I was asked by an English friend nearly 6 years ago “if you got pregnant now, would you keep it?” I was 27 at the time, single, and had been in London less than 6 months, in a temporary job, and a stack of student debt after finishing my Masters the year before. And yet, I didn’t even think about options, I just tried to explain to her that growing up in Ireland, with a strong Catholic influence, that the “sanctity of life for the unborn child” is paramount.
Even though I am not a practicing Catholic, even though my mother actually left the Church when I was 8 years old, partly due to their lack of compassion and support after my father’s premature death by suicide. Even though I chose not to do my Confirmation at the age of 12 because I recognised their teachings were not aligned my view on the world. I didn’t truly see the influence of the Catholic Church until I left Ireland, moved to London, and lived in a city where Church and State were not intertwined.
Looking back now I can see that sending a nun and a priest to teach Family Planning in schools does not make sense, and that showing impressionable young teenagers an ultrasound video of an abortion being performed is not actually education as much as it is conditioning. At University, being handed flyers with images of tiny growing foetuses, with scandalous statistics and statements all contributed to this deep sense of “knowing” the unborn’s right to life was sacred. But it was well known that, if worst came to worst, you could always “get the boat to England” or, now that we had the joys of low-fares airlines, you could just hop on Ryanair! So there was always a “choice”, as long as you could afford it, but it wasn’t talked about, and that way we could stay lily-white and pure, and leave the mess to our godless neighbours across the water.
Over the 6 years I have lived in the UK, my perspective has broadened – through life experience, reading eye-opening feminist works, and hearing and seeing the stories of women who have actually lived (or died!) through the challenge of dealing with the question I was only asked in a hypothetical manner. I was still cautious about how I felt on the topic – I knew logically that I would never want someone to be forced to be pregnant and carry a child, especially if it put their physical or mental health at risk, but the idea of publicly supporting a woman’s right to choose felt alien to me. It felt like something “someone else” should take care of – that I didn’t need to get involved.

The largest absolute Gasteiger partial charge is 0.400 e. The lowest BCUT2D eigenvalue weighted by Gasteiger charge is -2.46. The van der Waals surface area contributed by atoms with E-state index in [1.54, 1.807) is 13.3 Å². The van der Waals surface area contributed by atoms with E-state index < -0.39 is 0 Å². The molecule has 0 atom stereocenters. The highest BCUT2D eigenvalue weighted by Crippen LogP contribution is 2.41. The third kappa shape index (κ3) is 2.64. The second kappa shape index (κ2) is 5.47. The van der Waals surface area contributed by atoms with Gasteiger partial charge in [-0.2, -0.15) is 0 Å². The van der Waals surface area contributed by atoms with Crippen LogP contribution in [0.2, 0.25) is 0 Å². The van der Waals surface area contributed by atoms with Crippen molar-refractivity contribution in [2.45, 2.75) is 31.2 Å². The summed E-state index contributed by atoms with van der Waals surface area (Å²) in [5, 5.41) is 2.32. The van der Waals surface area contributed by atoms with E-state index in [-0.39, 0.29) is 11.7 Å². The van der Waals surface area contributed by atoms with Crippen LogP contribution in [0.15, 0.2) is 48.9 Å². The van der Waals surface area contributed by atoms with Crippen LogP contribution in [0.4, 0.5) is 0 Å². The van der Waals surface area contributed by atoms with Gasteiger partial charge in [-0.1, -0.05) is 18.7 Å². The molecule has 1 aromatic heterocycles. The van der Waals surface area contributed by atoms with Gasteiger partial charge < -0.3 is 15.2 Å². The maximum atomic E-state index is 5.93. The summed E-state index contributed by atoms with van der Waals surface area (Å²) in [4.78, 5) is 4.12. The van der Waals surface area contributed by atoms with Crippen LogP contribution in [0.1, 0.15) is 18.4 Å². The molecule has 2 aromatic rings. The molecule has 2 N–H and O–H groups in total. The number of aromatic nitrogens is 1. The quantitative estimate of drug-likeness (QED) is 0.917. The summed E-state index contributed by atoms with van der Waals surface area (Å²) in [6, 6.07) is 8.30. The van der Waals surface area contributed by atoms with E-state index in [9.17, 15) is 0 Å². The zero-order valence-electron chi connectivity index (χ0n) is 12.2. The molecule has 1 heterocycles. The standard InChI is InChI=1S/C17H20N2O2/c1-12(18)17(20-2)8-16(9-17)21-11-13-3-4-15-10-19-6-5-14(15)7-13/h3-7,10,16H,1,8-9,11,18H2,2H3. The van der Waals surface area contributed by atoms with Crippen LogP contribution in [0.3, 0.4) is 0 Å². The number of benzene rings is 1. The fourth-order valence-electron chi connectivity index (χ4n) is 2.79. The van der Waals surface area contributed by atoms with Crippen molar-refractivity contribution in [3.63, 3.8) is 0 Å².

Thankfully, over the last few years, I have managed to find increasing courage to make public statements – albeit the “slacktivist” approach of sharing via Facebook and Twitter – but it has helped me to find my voice. It’s helped me to realise the irony of the pro-life movement – putting the right to life of a foetus over that of a living, breathing, conscious, human woman. It’s as if we don’t trust women’s ability to make the decision for themselves, as if we don’t respect women or their right to control over their own bodies, let alone have any awareness of the danger of continuing pregnancies that are very much wanted but sadly not physically viable, to the risk of the mother’s life as well as that of the unborn child.
I can see now how the position of sanctimonious smugness is a safe one – it’s easy to feel you are on the “right” side when you’re protecting “poor innocent babies”. It’s much harder to put your head above the parapet and say “I hope I never have to make this choice, but that if I did, that the choice would be there for me to make”. For all the women out there who are facing that choice every day, I hope they get the freedom to make it soon. For all the women back home who are fighting this fight, I am forever grateful for their bravery, openness and honesty, on behalf of all the women in a modern Ireland.
Edit: On the 25th May 2018, a referendum was held in Ireland to repeal the Eighth Amendment to the Constitution (Article 40.3.3) and allow for the Oireachtas to legislate on abortion, passing with a 66% majority. However, access to abortion is still limited and only available in the Republic of Ireland up until 12 weeks with ongoing constraints to services experienced across the country.